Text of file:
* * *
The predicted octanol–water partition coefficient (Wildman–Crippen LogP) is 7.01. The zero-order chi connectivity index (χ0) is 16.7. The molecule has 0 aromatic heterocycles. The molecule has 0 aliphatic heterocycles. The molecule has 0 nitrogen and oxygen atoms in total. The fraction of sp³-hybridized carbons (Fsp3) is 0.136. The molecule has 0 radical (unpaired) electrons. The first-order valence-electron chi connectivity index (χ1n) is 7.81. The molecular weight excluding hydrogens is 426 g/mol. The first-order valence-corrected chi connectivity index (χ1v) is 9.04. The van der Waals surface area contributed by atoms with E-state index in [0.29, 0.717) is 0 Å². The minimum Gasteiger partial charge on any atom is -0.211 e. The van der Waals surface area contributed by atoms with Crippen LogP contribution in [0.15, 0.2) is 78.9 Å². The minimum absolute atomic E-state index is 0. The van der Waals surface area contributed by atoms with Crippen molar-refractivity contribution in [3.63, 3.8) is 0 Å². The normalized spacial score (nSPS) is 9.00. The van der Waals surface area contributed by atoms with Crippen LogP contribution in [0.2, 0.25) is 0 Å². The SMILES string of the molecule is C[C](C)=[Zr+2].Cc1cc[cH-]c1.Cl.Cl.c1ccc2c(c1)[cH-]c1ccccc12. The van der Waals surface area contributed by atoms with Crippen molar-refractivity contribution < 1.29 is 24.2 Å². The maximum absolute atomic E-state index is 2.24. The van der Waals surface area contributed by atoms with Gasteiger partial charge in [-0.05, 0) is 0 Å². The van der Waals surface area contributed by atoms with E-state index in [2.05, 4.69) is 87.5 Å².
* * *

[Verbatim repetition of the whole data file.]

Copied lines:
The predicted octanol–water partition coefficient (Wildman–Crippen LogP) is 7.01. The zero-order chi connectivity index (χ0) is 16.7. The molecule has 0 aromatic heterocycles. The molecule has 0 aliphatic heterocycles. The molecule has 0 nitrogen and oxygen atoms in total. The fraction of sp³-hybridized carbons (Fsp3) is 0.136. The molecule has 0 radical (unpaired) electrons. The first-order valence-electron chi connectivity index (χ1n) is 7.81. The molecular weight excluding hydrogens is 426 g/mol. The first-order valence-corrected chi connectivity index (χ1v) is 9.04. The van der Waals surface area contributed by atoms with E-state index in [0.29, 0.717) is 0 Å². The minimum Gasteiger partial charge on any atom is -0.211 e. The van der Waals surface area contributed by atoms with Crippen LogP contribution in [0.15, 0.2) is 78.9 Å². The minimum absolute atomic E-state index is 0. The van der Waals surface area contributed by atoms with Crippen molar-refractivity contribution in [3.63, 3.8) is 0 Å². The normalized spacial score (nSPS) is 9.00. The van der Waals surface area contributed by atoms with Crippen LogP contribution in [0.2, 0.25) is 0 Å². The SMILES string of the molecule is C[C](C)=[Zr+2].Cc1cc[cH-]c1.Cl.Cl.c1ccc2c(c1)[cH-]c1ccccc12. The van der Waals surface area contributed by atoms with Crippen molar-refractivity contribution < 1.29 is 24.2 Å². The maximum absolute atomic E-state index is 2.24. The van der Waals surface area contributed by atoms with Gasteiger partial charge in [-0.05, 0) is 0 Å². The van der Waals surface area contributed by atoms with E-state index in [2.05, 4.69) is 87.5 Å².